On the trials of living and working with the mud of clay lands.
Two horses, ploughing
Ploughing 'two horse' land, detail from 'Opening the Ley'

'Tis now the season of mud....

It has reached that time of year when every foray out of doors is in some way enshrouded in the stuff. It is a definite marker point in the year, like the first frost, or the solstice, or that first proper warm day in spring. There just seems to come a day in autumn where the mud is suddenly there, and you know it’s here to stay with us, until at some point in spring or early summer it just goes again, like it migrated.

This is the mud of clay soil. Anyone who has lived on, worked or walked on claylands will know of it. I hate to sound like a connoisseur of muds, some kind of mud snob, but it is just a different kind of mud. Sure you get mud on sandy soils, with an irritating grittiness to it, there is the peaty stagnant mud of humus laden woodland tracks, and the slimy mud of the siltlands, slippery and oozy, to name but a few.

The mud of the clays though, is an altogether different proposition. Clays used to be known in farming as ‘man’s’ land (as distinct from ‘boy’s’ land) or ‘three horse land’, because it was heavy and difficult to cultivate (thus requiring three, not two horses to pull a plough). These soils are hard to work and unforgiving of bad treatment, they require nurturing and effort.

The muds of these lands vary from irritatingly sticky to quagmire, with a range of other states somewhere in between. ‘Claggy’, ‘Clarty’, to borrow from the expressive Wealden vernacular, wherever they are on the spectrum of wet consistencies, they stick like nothing else.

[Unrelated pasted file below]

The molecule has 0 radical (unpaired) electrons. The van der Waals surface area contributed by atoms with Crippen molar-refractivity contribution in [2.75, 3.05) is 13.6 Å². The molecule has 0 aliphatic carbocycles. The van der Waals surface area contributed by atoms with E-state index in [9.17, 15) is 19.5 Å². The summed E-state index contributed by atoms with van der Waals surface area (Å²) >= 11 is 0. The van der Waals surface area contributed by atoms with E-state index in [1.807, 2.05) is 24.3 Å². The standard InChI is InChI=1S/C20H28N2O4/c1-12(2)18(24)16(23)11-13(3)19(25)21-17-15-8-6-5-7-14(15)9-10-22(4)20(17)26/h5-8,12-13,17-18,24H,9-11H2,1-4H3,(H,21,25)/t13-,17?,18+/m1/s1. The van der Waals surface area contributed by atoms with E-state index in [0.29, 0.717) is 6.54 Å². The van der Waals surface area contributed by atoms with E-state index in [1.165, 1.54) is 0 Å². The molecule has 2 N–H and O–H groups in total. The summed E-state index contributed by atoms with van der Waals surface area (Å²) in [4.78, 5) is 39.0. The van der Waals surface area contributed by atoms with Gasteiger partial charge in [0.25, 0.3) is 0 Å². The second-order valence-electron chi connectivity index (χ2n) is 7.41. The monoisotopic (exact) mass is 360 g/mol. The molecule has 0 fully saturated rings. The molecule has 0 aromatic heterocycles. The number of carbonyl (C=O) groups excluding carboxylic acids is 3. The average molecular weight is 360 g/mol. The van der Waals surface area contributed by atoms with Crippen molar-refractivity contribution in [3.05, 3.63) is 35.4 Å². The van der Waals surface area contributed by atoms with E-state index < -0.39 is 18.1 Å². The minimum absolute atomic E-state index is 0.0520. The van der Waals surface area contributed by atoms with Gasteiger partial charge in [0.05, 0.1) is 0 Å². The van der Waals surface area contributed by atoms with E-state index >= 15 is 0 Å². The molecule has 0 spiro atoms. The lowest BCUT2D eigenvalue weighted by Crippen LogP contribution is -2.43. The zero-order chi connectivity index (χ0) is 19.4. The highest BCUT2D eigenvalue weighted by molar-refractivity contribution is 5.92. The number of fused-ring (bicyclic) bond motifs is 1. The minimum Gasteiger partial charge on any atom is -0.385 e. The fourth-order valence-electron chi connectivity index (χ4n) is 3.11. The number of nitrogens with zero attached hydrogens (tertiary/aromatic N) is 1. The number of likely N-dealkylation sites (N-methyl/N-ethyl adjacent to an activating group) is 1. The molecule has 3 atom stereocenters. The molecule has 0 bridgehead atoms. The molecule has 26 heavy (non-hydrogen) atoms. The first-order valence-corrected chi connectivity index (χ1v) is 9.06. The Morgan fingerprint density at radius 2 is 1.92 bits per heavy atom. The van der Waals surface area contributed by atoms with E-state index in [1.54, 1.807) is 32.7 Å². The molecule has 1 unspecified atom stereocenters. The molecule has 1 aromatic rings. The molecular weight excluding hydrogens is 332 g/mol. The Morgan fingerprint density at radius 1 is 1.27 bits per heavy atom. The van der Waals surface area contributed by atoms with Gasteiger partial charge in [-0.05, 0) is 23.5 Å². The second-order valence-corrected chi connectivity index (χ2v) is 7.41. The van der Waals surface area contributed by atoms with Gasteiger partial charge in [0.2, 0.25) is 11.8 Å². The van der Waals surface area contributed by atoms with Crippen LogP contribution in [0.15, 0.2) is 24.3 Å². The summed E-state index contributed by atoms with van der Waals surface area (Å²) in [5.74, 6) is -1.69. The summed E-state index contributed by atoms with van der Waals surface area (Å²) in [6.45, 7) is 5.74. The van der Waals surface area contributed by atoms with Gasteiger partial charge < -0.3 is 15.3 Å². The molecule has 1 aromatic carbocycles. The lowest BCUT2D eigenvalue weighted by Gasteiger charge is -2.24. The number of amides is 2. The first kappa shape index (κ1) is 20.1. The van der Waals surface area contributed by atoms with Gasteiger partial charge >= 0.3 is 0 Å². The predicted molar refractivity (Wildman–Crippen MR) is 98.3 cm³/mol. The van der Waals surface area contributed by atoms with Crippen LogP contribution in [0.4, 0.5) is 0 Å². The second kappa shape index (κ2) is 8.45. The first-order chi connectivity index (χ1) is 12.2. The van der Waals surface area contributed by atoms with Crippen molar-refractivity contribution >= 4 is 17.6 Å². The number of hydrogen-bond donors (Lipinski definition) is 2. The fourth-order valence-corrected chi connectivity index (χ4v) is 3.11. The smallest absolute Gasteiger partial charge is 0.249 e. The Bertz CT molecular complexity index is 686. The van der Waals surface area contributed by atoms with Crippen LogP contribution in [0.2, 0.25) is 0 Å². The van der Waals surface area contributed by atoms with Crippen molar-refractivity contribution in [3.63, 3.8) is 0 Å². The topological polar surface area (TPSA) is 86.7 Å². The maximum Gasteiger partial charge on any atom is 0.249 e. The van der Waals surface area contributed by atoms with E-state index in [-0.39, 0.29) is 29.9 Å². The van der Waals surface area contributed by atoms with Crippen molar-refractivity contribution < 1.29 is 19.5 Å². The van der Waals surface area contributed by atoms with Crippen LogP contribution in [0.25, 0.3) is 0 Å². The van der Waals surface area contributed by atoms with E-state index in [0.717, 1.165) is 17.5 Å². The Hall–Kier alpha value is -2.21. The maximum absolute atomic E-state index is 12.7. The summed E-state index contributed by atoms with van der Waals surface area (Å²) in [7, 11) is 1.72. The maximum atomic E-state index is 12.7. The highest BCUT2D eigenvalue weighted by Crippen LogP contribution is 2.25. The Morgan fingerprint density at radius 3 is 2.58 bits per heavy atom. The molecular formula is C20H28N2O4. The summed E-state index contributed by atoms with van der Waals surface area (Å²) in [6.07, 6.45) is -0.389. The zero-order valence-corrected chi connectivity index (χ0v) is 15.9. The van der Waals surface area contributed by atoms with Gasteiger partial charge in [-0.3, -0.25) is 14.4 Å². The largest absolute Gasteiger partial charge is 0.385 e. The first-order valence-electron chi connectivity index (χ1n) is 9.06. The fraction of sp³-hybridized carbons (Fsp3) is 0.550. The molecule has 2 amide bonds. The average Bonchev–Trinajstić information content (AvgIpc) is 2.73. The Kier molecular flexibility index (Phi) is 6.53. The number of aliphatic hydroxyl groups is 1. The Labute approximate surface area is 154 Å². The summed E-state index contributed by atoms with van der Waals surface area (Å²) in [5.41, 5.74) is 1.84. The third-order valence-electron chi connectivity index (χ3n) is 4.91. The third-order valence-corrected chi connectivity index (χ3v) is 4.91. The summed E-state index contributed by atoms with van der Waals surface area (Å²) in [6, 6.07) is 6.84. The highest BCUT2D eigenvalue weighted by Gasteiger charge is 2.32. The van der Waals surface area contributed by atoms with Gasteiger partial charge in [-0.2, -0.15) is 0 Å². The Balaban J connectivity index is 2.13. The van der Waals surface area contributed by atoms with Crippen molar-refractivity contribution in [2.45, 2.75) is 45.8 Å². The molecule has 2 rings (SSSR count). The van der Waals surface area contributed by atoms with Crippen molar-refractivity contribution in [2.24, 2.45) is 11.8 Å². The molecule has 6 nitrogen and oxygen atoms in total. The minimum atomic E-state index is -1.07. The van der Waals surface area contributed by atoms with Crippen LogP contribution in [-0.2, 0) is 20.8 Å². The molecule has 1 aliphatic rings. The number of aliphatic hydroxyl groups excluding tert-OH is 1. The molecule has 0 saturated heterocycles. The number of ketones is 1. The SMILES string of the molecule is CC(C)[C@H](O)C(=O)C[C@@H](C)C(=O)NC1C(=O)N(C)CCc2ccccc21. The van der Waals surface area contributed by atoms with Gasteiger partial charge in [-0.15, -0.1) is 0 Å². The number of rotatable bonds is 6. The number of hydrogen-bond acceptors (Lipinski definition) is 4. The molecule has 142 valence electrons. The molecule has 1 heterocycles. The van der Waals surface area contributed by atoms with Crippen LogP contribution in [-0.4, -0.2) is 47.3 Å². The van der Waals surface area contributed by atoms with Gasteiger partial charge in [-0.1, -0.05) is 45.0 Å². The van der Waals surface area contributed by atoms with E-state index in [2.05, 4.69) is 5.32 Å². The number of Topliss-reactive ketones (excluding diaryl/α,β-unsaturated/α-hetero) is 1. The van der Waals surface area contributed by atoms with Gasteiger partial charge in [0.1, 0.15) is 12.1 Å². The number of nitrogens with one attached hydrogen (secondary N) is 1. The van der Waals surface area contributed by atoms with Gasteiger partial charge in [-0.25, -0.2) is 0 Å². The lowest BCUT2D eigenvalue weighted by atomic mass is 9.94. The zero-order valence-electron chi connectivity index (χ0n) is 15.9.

Plastered up legs of clothing, ingrained into the wool of sheep’s legs, smeared across the fine winter coats of cattle. It encrusts the undersides of vehicles, builds into intractable mounds around the foot controls of tractor cabs, clings hard to wellingtons, leaves you bootless in a pen of pigs.

Even tractors on badly drained clayland tracks hunt on forwards only by the power of the diff. lock, the steering wheel a useless toy in finding direction, leaving you powerless to do anything but follow the deep ruts already there. Even the sharp punch of the differential brakes on the tractor merely change the angle of the vehicle, not the direction of movement.

And it doesn’t just challenge the farm folk. Try running in trainers across ploughed clay fields, it is a test of endurance that mile for mile is hard to equal. The mud builds up under your feet, until you are forced to pause and pull a wad, inches thick, moulded to the base of the shoe, tripling the weight of your feet for every step. If you dare to cycle in it, it builds round the brake blocks of the bike until the continuous whining, grating song from the wheel commands you to clear the worst out, leaving the residual mess to carry on seeping into every mechanical component.

A short walk in the fields here brings a trail of this mud into the house, no matter how hard you try otherwise. The bootscraper and brush are so embroiled in the stuff that any normal attempt to clean footwear seems more calculated to smear it all over the shoe or boot, like some form of weird dubbin.

The inevitable bits of mud around the hall are the reminder that the season of mud is here again. For months to come the dwellers of clay lands will be irretrievably attached to the land where they live. A strange form of anchor. A different kind of lockdown.